Currently European nationals have an automatic right of residence in the UK under EU law, therefore they do not have to apply for any document confirming their right to live and work in the UK. As EU citizens will not automatically have this right going forward, an application will have to be made under new (as yet unpublished) domestic criteria.
  • Domestic Law
    The UK Government has not provided any detail on the domestic law that would govern EU nationals seeking entry to the UK and remaining after the ‘cut-off date’ – would this be under the current Tier 2 (sponsored worker) immigration category? Will any provision be made for lower skilled workers? There is an option to open Tier 3 of the Points Based System to allow for lower skilled workers to be accommodated under the current rules, however as this route has not previously been open there is no guidance on how this may work in practice. Will Tier 3 be activated?
  • Transition Period
    It is not clear from the proposals how the two year transition period would work to allow individuals to obtain the necessary documentation. How will employers treat EU nationals awaiting documentation and will they still be able to work in the UK? Will current free movement provisions continue for this period, otherwise it would be difficult to distinguish those who entered the UK before the ‘cut-off date’ and those after.
  • European Court of Justice
    The EU’s position is that the European Court of Justice should retain ‘full jurisdiction’ over EU nationals’ rights, in contrast to the UK’s position. This will be a contentious issue in the Brexit negotiations as ‘bringing back control’ of laws was a key tenet of the campaign to leave the EU.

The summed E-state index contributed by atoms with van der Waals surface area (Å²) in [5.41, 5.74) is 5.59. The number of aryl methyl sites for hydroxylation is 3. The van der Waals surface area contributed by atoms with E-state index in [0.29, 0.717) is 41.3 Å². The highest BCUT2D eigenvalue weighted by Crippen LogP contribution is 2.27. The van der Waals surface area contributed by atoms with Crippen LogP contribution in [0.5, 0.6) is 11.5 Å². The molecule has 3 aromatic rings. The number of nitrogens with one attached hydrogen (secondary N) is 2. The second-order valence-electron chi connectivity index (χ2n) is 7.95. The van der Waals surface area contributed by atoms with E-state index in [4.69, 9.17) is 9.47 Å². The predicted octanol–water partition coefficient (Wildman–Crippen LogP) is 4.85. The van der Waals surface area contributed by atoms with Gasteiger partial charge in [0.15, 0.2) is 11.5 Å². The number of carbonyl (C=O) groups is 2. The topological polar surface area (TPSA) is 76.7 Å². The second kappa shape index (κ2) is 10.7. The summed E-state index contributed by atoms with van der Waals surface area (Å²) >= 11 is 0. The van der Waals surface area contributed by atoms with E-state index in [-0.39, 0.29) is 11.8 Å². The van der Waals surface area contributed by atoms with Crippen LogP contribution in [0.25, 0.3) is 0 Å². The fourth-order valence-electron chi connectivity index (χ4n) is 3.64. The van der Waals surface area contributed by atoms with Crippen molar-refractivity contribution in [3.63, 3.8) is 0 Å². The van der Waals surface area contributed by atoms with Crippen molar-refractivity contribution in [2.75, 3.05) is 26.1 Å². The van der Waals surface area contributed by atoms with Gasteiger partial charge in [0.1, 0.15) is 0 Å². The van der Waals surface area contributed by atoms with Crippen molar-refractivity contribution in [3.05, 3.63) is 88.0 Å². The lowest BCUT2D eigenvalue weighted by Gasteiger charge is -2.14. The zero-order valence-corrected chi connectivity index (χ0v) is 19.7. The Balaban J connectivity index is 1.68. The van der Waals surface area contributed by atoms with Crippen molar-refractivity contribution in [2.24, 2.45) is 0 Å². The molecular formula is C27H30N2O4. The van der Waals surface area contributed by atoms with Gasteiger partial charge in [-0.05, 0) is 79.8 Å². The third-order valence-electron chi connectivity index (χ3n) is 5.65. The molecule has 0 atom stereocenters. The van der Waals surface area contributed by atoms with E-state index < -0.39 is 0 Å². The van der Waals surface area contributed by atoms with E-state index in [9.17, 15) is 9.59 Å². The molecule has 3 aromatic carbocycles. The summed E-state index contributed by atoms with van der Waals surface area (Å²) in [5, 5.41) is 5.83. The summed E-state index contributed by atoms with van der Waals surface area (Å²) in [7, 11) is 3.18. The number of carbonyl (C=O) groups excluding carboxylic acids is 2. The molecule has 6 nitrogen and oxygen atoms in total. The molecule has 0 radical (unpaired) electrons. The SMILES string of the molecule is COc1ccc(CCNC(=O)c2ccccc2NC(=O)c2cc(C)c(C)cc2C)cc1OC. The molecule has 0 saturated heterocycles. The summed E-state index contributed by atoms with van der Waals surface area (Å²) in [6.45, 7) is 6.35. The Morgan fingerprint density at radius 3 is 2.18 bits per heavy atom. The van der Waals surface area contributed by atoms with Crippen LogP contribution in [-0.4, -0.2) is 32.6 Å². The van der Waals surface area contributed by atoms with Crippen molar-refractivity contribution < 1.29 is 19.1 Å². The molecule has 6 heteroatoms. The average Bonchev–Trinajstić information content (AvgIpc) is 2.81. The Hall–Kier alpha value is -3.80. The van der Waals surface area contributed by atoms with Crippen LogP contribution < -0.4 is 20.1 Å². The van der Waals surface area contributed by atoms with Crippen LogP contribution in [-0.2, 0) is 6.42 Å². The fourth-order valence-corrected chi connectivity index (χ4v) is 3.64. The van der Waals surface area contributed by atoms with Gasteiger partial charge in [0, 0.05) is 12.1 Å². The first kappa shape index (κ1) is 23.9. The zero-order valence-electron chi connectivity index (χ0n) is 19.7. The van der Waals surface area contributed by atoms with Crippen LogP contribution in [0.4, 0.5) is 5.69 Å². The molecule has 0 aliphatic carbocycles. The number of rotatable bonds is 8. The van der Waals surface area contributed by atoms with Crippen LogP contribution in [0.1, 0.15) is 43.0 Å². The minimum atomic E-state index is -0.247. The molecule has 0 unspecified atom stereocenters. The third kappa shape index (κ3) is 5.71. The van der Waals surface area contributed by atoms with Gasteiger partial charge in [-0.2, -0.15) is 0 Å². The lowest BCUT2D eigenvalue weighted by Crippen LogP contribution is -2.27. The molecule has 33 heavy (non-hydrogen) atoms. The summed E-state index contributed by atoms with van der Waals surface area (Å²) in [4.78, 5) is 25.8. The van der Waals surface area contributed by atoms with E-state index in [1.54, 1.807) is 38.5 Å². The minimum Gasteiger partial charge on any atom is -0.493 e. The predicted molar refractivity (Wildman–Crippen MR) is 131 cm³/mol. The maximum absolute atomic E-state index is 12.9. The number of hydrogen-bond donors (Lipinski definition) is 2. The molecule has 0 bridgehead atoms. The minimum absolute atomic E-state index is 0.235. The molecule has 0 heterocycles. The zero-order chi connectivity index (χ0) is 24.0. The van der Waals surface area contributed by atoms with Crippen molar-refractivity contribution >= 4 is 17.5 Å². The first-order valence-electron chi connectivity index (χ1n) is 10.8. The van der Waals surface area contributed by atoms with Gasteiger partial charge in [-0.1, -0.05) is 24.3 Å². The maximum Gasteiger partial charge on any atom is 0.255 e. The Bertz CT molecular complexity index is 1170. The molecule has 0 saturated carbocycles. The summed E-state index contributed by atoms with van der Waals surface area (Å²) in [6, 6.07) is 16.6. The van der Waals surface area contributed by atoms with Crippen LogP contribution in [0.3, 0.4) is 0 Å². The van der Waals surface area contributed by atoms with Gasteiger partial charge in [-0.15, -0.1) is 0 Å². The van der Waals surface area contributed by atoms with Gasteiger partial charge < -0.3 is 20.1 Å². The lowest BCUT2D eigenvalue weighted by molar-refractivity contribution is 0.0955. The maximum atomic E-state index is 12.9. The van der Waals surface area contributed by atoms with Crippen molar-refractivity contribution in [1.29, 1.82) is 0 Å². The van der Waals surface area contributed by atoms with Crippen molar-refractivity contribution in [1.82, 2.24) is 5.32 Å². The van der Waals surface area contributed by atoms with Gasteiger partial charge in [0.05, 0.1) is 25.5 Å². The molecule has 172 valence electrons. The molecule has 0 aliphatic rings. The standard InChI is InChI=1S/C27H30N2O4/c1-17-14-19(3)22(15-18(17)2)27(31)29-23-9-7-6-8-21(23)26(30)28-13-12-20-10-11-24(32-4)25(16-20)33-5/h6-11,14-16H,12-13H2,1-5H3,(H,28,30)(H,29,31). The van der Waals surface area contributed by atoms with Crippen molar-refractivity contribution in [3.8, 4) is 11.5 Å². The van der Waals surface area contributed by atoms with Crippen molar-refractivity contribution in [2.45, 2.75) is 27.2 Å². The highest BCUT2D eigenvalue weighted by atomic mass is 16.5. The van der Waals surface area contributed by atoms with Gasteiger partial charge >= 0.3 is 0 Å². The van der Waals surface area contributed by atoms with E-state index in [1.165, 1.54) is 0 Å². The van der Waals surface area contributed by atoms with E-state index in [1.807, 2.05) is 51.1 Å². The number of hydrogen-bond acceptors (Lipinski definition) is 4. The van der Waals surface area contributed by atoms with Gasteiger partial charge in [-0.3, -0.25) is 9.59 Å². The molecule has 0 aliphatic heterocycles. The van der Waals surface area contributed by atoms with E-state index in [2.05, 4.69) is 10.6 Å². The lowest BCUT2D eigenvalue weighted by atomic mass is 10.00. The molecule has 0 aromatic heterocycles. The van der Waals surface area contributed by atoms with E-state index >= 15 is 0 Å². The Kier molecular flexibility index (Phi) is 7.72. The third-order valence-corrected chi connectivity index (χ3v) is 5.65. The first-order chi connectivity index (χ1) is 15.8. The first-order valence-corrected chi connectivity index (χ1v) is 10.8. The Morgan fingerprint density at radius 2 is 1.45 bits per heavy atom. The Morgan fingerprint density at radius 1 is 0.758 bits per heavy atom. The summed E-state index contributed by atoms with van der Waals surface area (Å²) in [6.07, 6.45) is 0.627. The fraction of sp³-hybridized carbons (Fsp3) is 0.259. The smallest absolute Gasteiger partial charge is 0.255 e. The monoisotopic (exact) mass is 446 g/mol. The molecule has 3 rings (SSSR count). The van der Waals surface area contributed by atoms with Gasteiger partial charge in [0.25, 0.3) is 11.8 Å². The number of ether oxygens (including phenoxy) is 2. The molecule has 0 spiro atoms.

• Family Members
    At present EU nationals can bring non-EU spouses and family members to the UK more easily than British nationals because of the tough criteria contained within domestic immigration rules, including minimum earnings thresholds. It is unclear whether such preferential arrangements for family members of EU nationals will continue to apply. The EU is unlikely to accept that the requirements of the UK’s immigration rules offer sufficient protections to family members of EU citizens.
  • Fees
    No fees for the new scheme have yet been announced but will be set at a ‘reasonable level’ according to the Home Office. The current fees for a European permanent residence application is £65, whereas for an application under the UK Immigration Rules for the equivalent Indefinite Leave to Remain the fees are £2,297 (for a postal application) rising to £2,887 (using a same day service). There is likely to be a large increase in fees for EU nationals as a result of any new system under domestic UK law.

With Brexit negotiations likely to take the full two years, and divisions already forming within the UK Government as to its approach, such substantive questions means there is unlikely to be any further security for European nationals living in the UK in the near future.

It is possible to keep up to date with development on the status of EU nationals by signing up to Home Office updates at: https://www.gov.uk/guidance/status-of-eu-nationals-in-the-uk-what-you-need-to-know

For advice on any particular circumstances, please contact Joanne Taylor at joanne.taylor@magrath.co.uk.